- Increased use of organic manures is also occurring amongst farmers. These natural by-products of livestock production that are rich in nutrients are returned to the soils, along with the use of more environmentally friendly 'bio-alternatives'. This shift is in stark contrast to the agricultural system's strong reliance on addictive artificial inputs over the years since the 19th century. Whilst the use of these external inputs (such as chemical fertilisers) enabled a substantial increase in production volumes, their role has also contributed to an unsustainable dependence, as can be felt with record prices for energy.
- Broader use of cover cropping, intercropping and crop rotations to improve soil health and help the soil’s ability to hold on to nutrients and structure. A range of different plant species means different rooting structures and supported soil biota. Keeping soil cover through the year means less erosion risk and loss of soil structure and having vegetation growth in the autumn can make better use of nutrients and manures and fertiliser inputs during that period, meaning they stay in the soil and plants.
And, what might regenerative agriculture look like in the future?
Looking forward, we are likely to encounter a more transparent world where the food and beverage that consumers purchase can be traced back to its origin. Fairness and strength in supply chains with a concern for all stakeholders involved and their contribution CITE. This encounter can be seen already through the greater uptake of True Cost Accounting (TCA).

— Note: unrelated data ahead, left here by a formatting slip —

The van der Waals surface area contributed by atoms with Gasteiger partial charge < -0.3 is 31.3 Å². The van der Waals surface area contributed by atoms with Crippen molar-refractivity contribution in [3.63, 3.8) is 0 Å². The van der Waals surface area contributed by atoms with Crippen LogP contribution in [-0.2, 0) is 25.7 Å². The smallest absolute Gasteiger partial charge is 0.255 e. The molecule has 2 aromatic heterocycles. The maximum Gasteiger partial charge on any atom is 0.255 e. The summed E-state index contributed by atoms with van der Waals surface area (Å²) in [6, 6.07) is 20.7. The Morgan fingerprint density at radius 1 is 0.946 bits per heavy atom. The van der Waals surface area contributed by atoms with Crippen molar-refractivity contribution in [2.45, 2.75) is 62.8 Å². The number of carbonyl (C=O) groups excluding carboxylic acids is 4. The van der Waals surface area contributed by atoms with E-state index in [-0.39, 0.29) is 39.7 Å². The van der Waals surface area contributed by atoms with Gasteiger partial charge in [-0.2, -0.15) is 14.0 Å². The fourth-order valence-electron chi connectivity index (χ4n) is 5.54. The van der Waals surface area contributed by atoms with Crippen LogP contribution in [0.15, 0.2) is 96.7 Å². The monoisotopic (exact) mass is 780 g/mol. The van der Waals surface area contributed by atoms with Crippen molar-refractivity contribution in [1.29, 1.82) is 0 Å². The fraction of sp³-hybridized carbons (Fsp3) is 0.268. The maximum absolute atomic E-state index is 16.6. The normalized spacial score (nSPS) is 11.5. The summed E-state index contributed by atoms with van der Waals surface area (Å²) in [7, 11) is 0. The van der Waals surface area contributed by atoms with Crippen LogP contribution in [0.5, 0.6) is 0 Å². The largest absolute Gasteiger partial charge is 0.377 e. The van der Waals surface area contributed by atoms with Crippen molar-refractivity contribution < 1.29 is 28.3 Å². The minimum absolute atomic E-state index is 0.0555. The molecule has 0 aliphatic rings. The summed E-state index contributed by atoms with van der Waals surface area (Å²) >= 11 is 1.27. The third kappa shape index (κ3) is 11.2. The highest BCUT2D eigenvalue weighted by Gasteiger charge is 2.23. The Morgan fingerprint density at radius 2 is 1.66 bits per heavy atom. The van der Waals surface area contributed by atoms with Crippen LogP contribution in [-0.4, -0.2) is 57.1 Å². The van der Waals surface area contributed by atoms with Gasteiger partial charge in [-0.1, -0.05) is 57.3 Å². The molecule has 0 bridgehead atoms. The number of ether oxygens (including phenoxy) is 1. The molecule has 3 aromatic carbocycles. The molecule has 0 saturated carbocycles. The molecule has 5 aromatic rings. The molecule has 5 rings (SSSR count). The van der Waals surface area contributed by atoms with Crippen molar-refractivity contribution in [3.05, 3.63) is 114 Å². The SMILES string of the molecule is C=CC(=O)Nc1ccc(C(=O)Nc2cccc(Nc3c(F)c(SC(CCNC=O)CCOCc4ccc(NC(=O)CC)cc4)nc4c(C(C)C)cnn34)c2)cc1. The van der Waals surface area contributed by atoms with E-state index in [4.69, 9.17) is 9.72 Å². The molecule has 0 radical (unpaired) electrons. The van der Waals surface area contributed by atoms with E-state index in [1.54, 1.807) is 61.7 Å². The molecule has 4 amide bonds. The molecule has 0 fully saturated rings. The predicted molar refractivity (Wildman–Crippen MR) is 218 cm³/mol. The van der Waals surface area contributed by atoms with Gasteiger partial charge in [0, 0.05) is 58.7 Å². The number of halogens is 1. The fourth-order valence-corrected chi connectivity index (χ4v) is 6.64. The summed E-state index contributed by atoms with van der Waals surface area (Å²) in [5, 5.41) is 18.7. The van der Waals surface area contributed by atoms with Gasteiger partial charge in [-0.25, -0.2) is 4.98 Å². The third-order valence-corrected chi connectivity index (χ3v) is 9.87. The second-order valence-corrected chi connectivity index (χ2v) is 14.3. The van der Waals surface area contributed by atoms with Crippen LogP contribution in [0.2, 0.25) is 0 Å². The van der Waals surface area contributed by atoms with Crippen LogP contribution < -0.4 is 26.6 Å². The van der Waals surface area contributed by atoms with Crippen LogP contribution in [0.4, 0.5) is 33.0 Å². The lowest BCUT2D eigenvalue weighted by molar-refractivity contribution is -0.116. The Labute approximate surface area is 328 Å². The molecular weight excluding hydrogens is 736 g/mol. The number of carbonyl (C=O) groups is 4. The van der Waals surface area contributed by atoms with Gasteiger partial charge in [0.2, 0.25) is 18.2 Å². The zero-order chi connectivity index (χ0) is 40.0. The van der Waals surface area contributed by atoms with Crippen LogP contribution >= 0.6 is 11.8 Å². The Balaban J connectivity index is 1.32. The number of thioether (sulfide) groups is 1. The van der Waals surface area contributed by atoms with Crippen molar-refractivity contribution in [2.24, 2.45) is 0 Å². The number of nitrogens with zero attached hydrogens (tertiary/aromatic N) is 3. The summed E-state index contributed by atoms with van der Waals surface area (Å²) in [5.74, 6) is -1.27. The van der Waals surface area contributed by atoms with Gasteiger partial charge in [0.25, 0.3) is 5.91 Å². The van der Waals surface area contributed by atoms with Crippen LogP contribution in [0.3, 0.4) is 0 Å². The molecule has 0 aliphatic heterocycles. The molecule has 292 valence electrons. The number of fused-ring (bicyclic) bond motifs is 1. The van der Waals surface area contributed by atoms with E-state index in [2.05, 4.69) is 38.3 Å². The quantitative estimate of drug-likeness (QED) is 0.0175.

Data will be paramount for agriculture to communicate the value of the range of practices quickly, reliably and effectively in regenerative agriculture, such as the aforementioned methods.
- Technology 'might’ take over, but no farm is more well-known and understood than by the family farming it, who can leverage years, sometimes centuries of knowledge and heritage. However, under the regenerative banner, technology such as satellite imagery, drones and robotics will undoubtedly also be at play - enabling data collection methods to support these practices. The ability to precisely evaluate and manage land and livestock with centimetre accuracy via robotics, AI and machine learning will be a powerful tool under regenerative agriculture.
- The bio-alternatives to wean the world off addictive artificial inputs like fertiliser will indeed become a core practice within mainstream agriculture. Specifically, in the short term, where 'carbon might be king', topics and practices such as carbon sequestration within the soil and reducing biodiversity loss will be more critical.
- Taking a narrow look at future policy in the UK and more broadly, across the EU, it would seem emission reductions are crucial -, whereby regenerative agriculture can demonstrate its strength as a method to stimulate emission reduction and carbon footprint reduction.
Ultimately, with the increasing uptake and presence of regenerative agriculture globally, it is evident this creates significant opportunities for farmers. Opportunities to improve existing production systems by means of regeneration, but also the potential to tap into additional production streams beyond the food and drink they are already producing.